ZonMw grant for Catherine Robin and Riccardo Levato

ZonMw grant for Catherine Robin and Riccardo Levato

Riccardo Levato en Jos Malda

Catherine Robin and Riccardo Levato received a ZonMw open competition grant of €750.000. The grant offers them the opportunity to implement an innovative three-dimensional bioprinting technology for the study of blood stem cell production. 

The collaboration is a nice example of what the Regenerative Medicine Center Utrecht is about. Catherine Robin is group leader at the Hubrecht Institute and UMC Utrecht, and Riccardo Levato is associate professor at the UMC Utrecht and Utrecht University. By combining their expertise, they were able to come up with this innovative idea.  

The mystery of embryonic blood stem cells 

Robin’s research group investigates the production and expansion of blood stem cells (BSCs). BSCs are responsible for the constant replenishment of all different cell types found in the blood throughout one’s life, such as white blood cells, red blood cells, and blood platelets.  

BSCs are vital to maintaining a healthy blood system, but for people with a shortage, BSC transplants are not always an option because there are not enough compatible donors available. To circumvent this problem, researchers are trying to produce BSCs in the laboratory. The mystery is; it’s not completely understood how they arise in the embryo. Observations hint at the involvement of chemical cues in the blood or flow dynamics in the aorta.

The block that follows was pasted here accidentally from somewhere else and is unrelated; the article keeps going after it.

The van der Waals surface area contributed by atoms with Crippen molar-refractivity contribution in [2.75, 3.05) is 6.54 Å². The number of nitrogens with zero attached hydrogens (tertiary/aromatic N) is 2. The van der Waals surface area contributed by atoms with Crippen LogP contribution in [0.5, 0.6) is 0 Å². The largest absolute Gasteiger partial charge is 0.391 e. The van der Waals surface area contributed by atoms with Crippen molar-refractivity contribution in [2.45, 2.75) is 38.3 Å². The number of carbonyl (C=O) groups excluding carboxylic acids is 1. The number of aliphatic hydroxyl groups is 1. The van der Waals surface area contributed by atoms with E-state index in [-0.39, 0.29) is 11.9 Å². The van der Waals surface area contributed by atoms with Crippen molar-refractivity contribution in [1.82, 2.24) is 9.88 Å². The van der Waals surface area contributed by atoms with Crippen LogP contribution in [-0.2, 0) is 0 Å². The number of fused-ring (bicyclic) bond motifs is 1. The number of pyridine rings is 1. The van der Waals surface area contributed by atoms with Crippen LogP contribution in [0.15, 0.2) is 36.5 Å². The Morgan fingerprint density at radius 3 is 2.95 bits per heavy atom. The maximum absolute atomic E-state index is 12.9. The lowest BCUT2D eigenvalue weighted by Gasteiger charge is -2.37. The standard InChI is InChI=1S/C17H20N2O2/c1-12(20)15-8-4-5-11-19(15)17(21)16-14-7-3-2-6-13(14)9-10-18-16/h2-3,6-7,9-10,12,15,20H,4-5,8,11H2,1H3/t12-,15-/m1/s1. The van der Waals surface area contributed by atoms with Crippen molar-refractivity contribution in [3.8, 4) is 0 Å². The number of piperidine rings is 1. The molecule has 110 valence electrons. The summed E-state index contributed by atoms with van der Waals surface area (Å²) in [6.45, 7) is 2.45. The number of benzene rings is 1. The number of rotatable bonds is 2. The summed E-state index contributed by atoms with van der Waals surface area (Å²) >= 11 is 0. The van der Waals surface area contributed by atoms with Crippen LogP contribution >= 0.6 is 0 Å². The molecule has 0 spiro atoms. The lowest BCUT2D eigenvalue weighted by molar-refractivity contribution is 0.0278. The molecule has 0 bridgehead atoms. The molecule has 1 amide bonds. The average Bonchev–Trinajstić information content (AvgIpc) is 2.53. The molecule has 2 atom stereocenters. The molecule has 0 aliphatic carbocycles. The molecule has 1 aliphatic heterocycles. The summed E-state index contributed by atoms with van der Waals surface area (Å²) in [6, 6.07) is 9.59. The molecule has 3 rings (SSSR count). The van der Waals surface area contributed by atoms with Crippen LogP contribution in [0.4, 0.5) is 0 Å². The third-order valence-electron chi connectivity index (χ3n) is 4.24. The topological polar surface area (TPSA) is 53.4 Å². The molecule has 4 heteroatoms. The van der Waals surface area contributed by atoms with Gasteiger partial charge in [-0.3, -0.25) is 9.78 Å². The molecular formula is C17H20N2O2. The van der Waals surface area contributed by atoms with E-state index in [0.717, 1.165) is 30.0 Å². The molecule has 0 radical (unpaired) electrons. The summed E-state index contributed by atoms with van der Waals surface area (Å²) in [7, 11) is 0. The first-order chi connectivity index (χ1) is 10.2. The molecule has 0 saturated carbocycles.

Trying out flow patterns 

Finding out how these BSCs develop is the aim of the project of Robin and Levato. They will use volumetric bioprinting technology to print miniature replicas of the embryonic aorta, the native birthplace of BSCs. Volumetric printing allows for accurate ‘editing’ of the model, for example tweaking the flow pattern, or adding chemicals at specific locations in the model. 

Robin: ‘We could use this 3D model to explore how blood flow, environmental cues and various aorta shapes influence BSC production. Our work could lay the foundation for generating BSCs in a lab setting.’ 

About the ZonMw Open Competition grant 

The ZonMw Open Competition grant is intended to promote innovative and curiosity-driven team science that leads to groundbreaking science of exceptional quality in the field of health research. The ZonMw assessment committee categorized the  proposal by Levato and Robin as ‘high priority’ and assessed it as ‘highly relevant’. 

Working at UMC Utrecht





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